The Third Chimpanzee: The Evolution & Future of the Human Animal by Jared Diamond
My rating: 5 of 5 stars
This book was both very interesting and entertaining. It precedes Diamond's book Guns, Germs, and Steel. It ties in pretty well with some other books I've recently read including The Sixth Extinction and Bury My Heart at Wounded Knee, and even Breasts: A Natural and Unnatural History.
It's a little out-of-date. For example, our ancestor Cro-Magnons and Neanderthals co-existed approximately 100,000 years ago. New research shows that many modern humans contain a little Neanderthal DNA showing that there was interbreeding, whereas Diamond was pretty sure that there was basically no interbreeding.
The title of this book comes from the fact that chimpanzees and pygmy chimpanzees are more closely related to humans than to gorillas. Thus, especially from the perspective of chimps, humans are a third chimp.
Fun topics include the emergence of language in humans, male penis and testes size, sexual selection, adultery, racial variation due to sexual selection not natural selection, aging, menopause as an adaptive solution to childbirth, the arts, agriculture and animal domestication, drug use, the question of intelligent alien life, genocide, and extinction. Whoo. It didn't always feel like it was well-organized or related but it was all very interesting.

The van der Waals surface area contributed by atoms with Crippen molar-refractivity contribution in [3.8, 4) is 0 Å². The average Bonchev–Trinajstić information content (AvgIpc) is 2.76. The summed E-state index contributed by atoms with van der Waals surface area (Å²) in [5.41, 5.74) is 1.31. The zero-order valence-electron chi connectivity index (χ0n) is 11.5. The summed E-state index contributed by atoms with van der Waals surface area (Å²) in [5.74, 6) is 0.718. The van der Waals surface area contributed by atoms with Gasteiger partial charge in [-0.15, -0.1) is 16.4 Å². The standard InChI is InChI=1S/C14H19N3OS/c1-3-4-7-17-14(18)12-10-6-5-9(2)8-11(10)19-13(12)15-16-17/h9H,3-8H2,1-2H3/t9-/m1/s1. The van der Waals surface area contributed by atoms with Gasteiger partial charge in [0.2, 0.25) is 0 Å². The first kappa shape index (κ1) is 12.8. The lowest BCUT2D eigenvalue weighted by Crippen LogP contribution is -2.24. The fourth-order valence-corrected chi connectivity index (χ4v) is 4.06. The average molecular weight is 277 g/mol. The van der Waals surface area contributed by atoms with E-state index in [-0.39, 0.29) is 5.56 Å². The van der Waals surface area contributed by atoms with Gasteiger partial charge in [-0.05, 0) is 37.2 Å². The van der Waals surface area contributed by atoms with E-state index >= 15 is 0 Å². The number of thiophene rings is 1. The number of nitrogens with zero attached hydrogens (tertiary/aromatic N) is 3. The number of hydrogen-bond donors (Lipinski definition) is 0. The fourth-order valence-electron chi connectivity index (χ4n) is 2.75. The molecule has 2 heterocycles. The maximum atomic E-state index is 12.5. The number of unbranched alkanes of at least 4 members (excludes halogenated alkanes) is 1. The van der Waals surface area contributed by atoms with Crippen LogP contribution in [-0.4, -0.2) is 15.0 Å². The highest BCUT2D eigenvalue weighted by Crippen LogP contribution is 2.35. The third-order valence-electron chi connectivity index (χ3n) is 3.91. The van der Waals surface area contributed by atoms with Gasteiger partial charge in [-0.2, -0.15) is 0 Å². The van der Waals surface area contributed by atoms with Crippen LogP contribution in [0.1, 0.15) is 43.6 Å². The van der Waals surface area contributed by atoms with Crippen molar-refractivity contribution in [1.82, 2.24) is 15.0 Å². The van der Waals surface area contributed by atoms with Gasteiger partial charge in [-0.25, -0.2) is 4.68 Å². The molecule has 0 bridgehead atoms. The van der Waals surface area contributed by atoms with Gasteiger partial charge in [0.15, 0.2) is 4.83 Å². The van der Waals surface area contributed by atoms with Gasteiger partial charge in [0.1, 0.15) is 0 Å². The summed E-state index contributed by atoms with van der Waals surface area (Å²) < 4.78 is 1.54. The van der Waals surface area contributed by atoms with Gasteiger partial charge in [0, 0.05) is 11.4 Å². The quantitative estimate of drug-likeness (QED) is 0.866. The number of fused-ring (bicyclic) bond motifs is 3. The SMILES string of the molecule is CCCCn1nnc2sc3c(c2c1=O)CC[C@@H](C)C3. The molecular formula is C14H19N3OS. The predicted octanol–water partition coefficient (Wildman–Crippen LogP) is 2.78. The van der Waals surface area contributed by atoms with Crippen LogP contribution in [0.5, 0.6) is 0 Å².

Personally, I don't think the menopause explanation makes a lot of sense. It seems like if you weren't well-suited to give birth to your partner's baby, a first or second birth would kill you. At the rate of a baby every 4 years from ages 16-40, you'd be up to 6 births before menopause. Instead, menopause seems to make grandmothers more available to tend to their grandchildren instead of having more babies of their own (think prehistoric Michelle Duggars).
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